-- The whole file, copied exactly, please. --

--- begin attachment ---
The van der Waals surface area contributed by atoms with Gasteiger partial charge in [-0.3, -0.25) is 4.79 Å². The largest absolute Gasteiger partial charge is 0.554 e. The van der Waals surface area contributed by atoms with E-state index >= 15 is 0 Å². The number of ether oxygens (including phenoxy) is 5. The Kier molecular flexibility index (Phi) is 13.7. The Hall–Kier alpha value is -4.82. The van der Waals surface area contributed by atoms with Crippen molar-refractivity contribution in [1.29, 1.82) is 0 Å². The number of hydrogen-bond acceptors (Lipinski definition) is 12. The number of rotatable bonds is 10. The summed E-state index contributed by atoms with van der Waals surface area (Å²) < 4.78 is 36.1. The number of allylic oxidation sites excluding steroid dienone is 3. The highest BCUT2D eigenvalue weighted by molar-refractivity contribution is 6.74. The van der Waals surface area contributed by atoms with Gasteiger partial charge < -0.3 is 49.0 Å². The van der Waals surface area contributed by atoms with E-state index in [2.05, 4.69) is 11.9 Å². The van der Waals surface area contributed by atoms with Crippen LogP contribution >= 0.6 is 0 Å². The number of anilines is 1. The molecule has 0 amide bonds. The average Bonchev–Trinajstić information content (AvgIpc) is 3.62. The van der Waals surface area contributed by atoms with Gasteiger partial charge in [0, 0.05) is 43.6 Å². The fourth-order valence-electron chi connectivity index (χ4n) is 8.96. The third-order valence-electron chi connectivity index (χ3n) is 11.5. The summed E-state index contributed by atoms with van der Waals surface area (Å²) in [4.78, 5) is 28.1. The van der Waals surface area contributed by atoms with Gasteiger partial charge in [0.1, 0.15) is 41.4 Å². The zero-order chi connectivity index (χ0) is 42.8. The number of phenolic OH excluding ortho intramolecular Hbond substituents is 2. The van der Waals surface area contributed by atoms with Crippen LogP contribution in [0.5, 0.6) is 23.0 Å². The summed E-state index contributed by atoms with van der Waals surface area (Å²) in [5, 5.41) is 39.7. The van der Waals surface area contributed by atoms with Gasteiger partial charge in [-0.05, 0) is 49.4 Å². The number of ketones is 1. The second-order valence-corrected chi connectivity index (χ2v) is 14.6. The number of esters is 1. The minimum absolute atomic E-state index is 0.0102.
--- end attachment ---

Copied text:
The van der Waals surface area contributed by atoms with Gasteiger partial charge in [-0.3, -0.25) is 4.79 Å². The largest absolute Gasteiger partial charge is 0.554 e. The van der Waals surface area contributed by atoms with E-state index >= 15 is 0 Å². The number of ether oxygens (including phenoxy) is 5. The Kier molecular flexibility index (Phi) is 13.7. The Hall–Kier alpha value is -4.82. The van der Waals surface area contributed by atoms with Crippen molar-refractivity contribution in [1.29, 1.82) is 0 Å². The number of hydrogen-bond acceptors (Lipinski definition) is 12. The number of rotatable bonds is 10. The summed E-state index contributed by atoms with van der Waals surface area (Å²) < 4.78 is 36.1. The number of allylic oxidation sites excluding steroid dienone is 3. The highest BCUT2D eigenvalue weighted by molar-refractivity contribution is 6.74. The van der Waals surface area contributed by atoms with Gasteiger partial charge < -0.3 is 49.0 Å². The van der Waals surface area contributed by atoms with E-state index in [2.05, 4.69) is 11.9 Å². The van der Waals surface area contributed by atoms with Crippen LogP contribution >= 0.6 is 0 Å². The number of anilines is 1. The molecule has 0 amide bonds. The average Bonchev–Trinajstić information content (AvgIpc) is 3.62. The van der Waals surface area contributed by atoms with Gasteiger partial charge in [0, 0.05) is 43.6 Å². The fourth-order valence-electron chi connectivity index (χ4n) is 8.96. The third-order valence-electron chi connectivity index (χ3n) is 11.5. The summed E-state index contributed by atoms with van der Waals surface area (Å²) in [4.78, 5) is 28.1. The van der Waals surface area contributed by atoms with Gasteiger partial charge in [0.1, 0.15) is 41.4 Å². The zero-order chi connectivity index (χ0) is 42.8. The number of phenolic OH excluding ortho intramolecular Hbond substituents is 2. The van der Waals surface area contributed by atoms with Crippen LogP contribution in [0.5, 0.6) is 23.0 Å². The summed E-state index contributed by atoms with van der Waals surface area (Å²) in [5, 5.41) is 39.7. The van der Waals surface area contributed by atoms with Gasteiger partial charge in [-0.05, 0) is 49.4 Å². The number of ketones is 1. The second-order valence-corrected chi connectivity index (χ2v) is 14.6. The number of esters is 1. The minimum absolute atomic E-state index is 0.0102.